Review | The Girls Are All So Nice Here, by Laurie Elizabeth Flynn

TheGirlsAreAllSoNiceHereCover“The girls are all so nice here,” Wesleyan University students write in their letters home to their families. And it’s certainly true for some of the girls, who do form lifelong friendships and look out for each other. But it’s certainly not the case for the novel‘s narrator Ambrosia “Amb” Wellington, whose desperation to escape her small town roots leads her to team up with Sloane “Sully” Sullivan, a cruel girl who plays with her classmates’ desires and weak points for her own amusement.

Their friendship’s schemes come to a head when Amb has a meet-cute with Kevin, the long-time boyfriend of Amb’s too-nice, too-trusting roommate Flora. Amb decides she and Kevin are better suited for each other, and Sully helps her plan how to win him for herself. Later in the novel, Amb reflects,

 Because it was never just about the boy. It was about the girl standing in the way of the boy. Maybe it had been about her the entire time. [66%]

Indeed, Amb’s fighting for Kevin has less to do with her actual attraction for the boy than with her desire to tear Flora down for being too perfect. The scheme goes horribly, tragically wrong. Fast forward to Amb and Sully’s ten-year college reunion, and an invitation to the reunion comes with the mysterious card in the mail that says “You need to come. We need to talk about what we did that night.” The novel is told in alternating chapters, from Amb’s time in college and her time at the ten-year reunion with her husband Adrian, both storylines coming to a head with a reckoning for what Amb and Sully did all those years before.

The Girls Are All So Nice Here is dark, and not in a gleeful, Gone Girl kind of way, where the horrible heroine is so charismatic that you can’t help but be drawn into her orbit. Rather, the novel just feels bleak, Amb’s downward spiral in college, from spite to cruelty to whatever lies beyond that, is hard to stomach. Her friendship with Sully is just plain toxic, and even though we’re in Amb’s head for pretty much the entire novel, it’s hard to truly feel sympathy for her.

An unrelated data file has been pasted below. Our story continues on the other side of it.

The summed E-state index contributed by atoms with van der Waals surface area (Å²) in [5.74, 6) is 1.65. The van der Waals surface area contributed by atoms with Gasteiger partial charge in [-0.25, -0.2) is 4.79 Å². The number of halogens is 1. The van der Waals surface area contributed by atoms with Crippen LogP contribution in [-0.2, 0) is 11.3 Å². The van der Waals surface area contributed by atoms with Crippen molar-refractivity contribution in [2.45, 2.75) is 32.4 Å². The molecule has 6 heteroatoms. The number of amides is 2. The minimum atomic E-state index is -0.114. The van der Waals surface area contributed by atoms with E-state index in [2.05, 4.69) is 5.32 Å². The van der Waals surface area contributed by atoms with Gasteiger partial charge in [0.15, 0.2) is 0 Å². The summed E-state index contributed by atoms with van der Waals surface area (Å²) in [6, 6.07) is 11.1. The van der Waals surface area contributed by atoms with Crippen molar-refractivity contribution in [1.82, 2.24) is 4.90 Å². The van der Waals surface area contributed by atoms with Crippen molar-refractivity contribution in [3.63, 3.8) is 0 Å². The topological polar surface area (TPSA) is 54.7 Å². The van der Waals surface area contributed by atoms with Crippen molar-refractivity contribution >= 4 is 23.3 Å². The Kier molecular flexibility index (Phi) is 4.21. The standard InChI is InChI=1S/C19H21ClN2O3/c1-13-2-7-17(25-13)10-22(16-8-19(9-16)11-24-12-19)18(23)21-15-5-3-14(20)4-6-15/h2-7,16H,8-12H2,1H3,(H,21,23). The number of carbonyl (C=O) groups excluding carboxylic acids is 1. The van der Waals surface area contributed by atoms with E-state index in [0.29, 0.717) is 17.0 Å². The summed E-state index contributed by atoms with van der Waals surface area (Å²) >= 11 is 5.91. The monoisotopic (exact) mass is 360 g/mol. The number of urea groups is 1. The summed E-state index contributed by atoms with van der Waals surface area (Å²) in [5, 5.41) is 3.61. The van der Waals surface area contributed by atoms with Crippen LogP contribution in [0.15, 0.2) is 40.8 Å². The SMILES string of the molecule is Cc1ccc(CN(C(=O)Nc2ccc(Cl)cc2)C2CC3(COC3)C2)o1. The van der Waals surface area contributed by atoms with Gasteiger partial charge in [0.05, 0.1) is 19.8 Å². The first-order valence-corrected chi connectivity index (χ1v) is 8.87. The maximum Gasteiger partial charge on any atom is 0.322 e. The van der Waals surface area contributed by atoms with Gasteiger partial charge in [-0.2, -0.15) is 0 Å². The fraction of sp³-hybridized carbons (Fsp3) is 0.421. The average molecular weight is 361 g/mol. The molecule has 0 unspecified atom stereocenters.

That being said, it’s hard to wish for her to be punished either. The author sows just enough doubt throughout the novel that we don’t actually find out what happened until later in the book, and even then, it’s tough to know just how complicit Amb actually is in what happened. Her present-day struggles with her husband Adrian straddles an equally delicate line where she’s so miserable in her life that it’s hard to hate her, but Adrian’s also so nice and she’s treating him so shoddily that it’s hard to sympathize with her either.

I read the book pretty quickly. It’s a taut, exciting page turner, and the mysteries, with all the twists, turns, and revelations, kept me hooked from beginning to end. Flynn is a good writer, and there’s no doubt she crafted a really good thriller.

But the book is bleak. We do get a big reveal at the end, and a kind of justice, but by that point, all the major players are just so toxic and consumed by hatred that it’s hard to cheer them on, or feel any sort of release.

Amb’s roommate Flora is depicted as a too-sweet, too-nice person who wholeheartedly trusts people and considers Amb her best friend, despite all the crap Amb says and does behind her back. In a way, she is the nicest of the girls, and there are parts where the book seems to show us that Amb is wrong in her assessment of Flora. Despite her niceness, Flora is a regular girl, not some perfect paragon, and her kindness means something important to their other classmates. It’s what many of the other characters seem to believe, and certainly what I want to hold on to.

But ultimately, and to me, sadly, the book seems to embrace Amb and Sully’s more cynical outlook of the world. “She’ll have me to help her grow the armor she’ll need,” a character thinks about a baby girl at one point in the novel. “I’ll make damn sure she wears it.” It’s a heart-breaking sentiment to have to think about a three-month-old child, but that’s the point the book seems to hammer into us throughout, and the thought it leaves behind when we turn the final page.

It’s a good book. Just: take some time to care for yourself after reading it.

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Thank you to Simon and Schuster Canada for an egalley of this book in exchange for an honest review.

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